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Are You For Real? Surprising SP Starts (Week 26)

Welcome to our surprising starts series. Every week we’ll be going over a few surprising starting pitcher performances around the majors to determine whether these starts were smoke and mirrors or something more.

This week we saw the revitalization of another veteran pitcher that was once left for dead. We also saw a young fireballer carry his minor league dominance into the majors.

Adam Wainwright is turning back the clock with two straight good starts, while Josh James is bringing the heat and the strikeouts for Houston in a starter/relief role.

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The Jury Is Out

Adam Wainwright, St. Louis Cardinals

2018 Stats (prior to this start): 29 IP, 3.72 ERA, 5.05 FIP, 1.6 K/BB ratio

09/22 vs. SF: 6.1 IP, 8 H, 4 ER, 0 BB, 6 K

Admittedly, a four-run, eight-hit outing is kind of a low bar for a good start. However he only allowed one extra base hit, a double, and had six strikeouts to no walks. His start before this one was even better, where Wainwright pitched six shutout innings with nine strikeouts against the Dodgers. Coming into the season Wainwright was seen as an impediment to younger, more exciting pitchers in the Cardinals system but now is looking rejuvenated. Wainwright still has the same five-pitch repertoire he’s had for the past five years, but he is throwing his curveball more than ever this season. He is also using his cutter as much as his fastball, leaning largely on a curve, cutter, sinker combo.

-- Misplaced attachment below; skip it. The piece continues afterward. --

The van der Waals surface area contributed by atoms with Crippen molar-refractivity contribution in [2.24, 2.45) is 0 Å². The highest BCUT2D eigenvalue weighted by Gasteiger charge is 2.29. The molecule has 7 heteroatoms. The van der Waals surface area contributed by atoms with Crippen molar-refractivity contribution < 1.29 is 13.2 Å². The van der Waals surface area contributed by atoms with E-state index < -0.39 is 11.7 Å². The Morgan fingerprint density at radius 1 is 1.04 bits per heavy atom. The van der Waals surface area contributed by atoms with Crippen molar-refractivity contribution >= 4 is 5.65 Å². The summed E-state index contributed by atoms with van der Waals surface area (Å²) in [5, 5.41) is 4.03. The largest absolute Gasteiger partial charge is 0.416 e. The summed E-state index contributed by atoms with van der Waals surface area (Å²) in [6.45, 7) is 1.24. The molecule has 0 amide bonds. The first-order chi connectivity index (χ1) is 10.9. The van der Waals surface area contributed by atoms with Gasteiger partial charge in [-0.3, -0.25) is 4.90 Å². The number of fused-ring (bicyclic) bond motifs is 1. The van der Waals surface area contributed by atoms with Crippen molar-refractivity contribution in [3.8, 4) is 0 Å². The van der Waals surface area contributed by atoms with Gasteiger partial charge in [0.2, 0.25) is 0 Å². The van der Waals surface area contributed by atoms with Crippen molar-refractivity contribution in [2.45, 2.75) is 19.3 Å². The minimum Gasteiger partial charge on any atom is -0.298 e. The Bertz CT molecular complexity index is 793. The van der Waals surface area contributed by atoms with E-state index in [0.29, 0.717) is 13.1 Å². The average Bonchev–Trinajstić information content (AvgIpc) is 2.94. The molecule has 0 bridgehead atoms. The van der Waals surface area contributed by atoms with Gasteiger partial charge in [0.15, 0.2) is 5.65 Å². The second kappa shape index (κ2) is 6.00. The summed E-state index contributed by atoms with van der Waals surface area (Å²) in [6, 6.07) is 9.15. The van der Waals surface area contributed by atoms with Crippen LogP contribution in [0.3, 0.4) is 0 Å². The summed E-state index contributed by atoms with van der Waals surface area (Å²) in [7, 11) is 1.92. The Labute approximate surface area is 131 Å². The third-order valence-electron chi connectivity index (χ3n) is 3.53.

At its peak Wainwright’s curveball was considered one of the best in the game, and while overall he’s lost both velocity and movement on the pitch he’s experienced a renaissance with the pitch this year. In 2017 batters crushed the curveball for .282 BA and .160 ISO, Wainwright’s worse season with the pitch. That year he was throwing it 72.5 MPH, the spin rate was down nearly 1000 RPM, and it lost one and a half inches of drop compared to this season. Wainwright has regained velocity and movement with the pitch and it has been reflected in the results. Batters are hitting .167 with a .212 xwOBA and 11.6% whiff rate against Wainwright’s curveball. Over these past two starts Wainwright has 27 swinging strikes in total, 15 of which came by way of the curveball. Perhaps injuries were affecting Wainwright more than we realized and instead of being completely washed up he needed to get healthy.

Shifting away from his fastball towards the cutter has been a good move for Wainwright, since he doesn’t have an effective fastball anymore. His sparsely used four-seamer has been demolished for a .500 BA and .417 ISO by opposing hitters. His two-seamer has technically performed better, but batters are still hitting .341 with a .220 ISO against it. He is averaging a career low 89.1 MPH with his fastball and batters are sending it back even harder with an 89.8 MPH average exit velocity. Wainwright has the old-pitcher problem where his breaking ball is still effective, but his fastball has deteriorated beyond the point of usefulness. Wainwright was never a fastball-heavy pitcher, but this year he is throwing it only 36.8% of the time, the first time he has been below 40% in his career. Pitcher’s with bad fastballs can succeed, with Masahiro Tanaka being one of the most prominent examples, but even Tanaka has his share of problems with the longball. There is a hard cap on the ceiling of pitchers with bad fastballs, and they can also be prone to huge blowups. Masahiro Tanaka, Dylan Bundy, and Jordan Zimmermann are a few examples of varying quality that demonstrate the blowup potential. Of those pitchers Wainwright is most similar to Zimmermann. Zimmermann had a great stretch of starts in June and July this season by eschewing his fastball for his slider, but things eventually caught up with Zimmermann.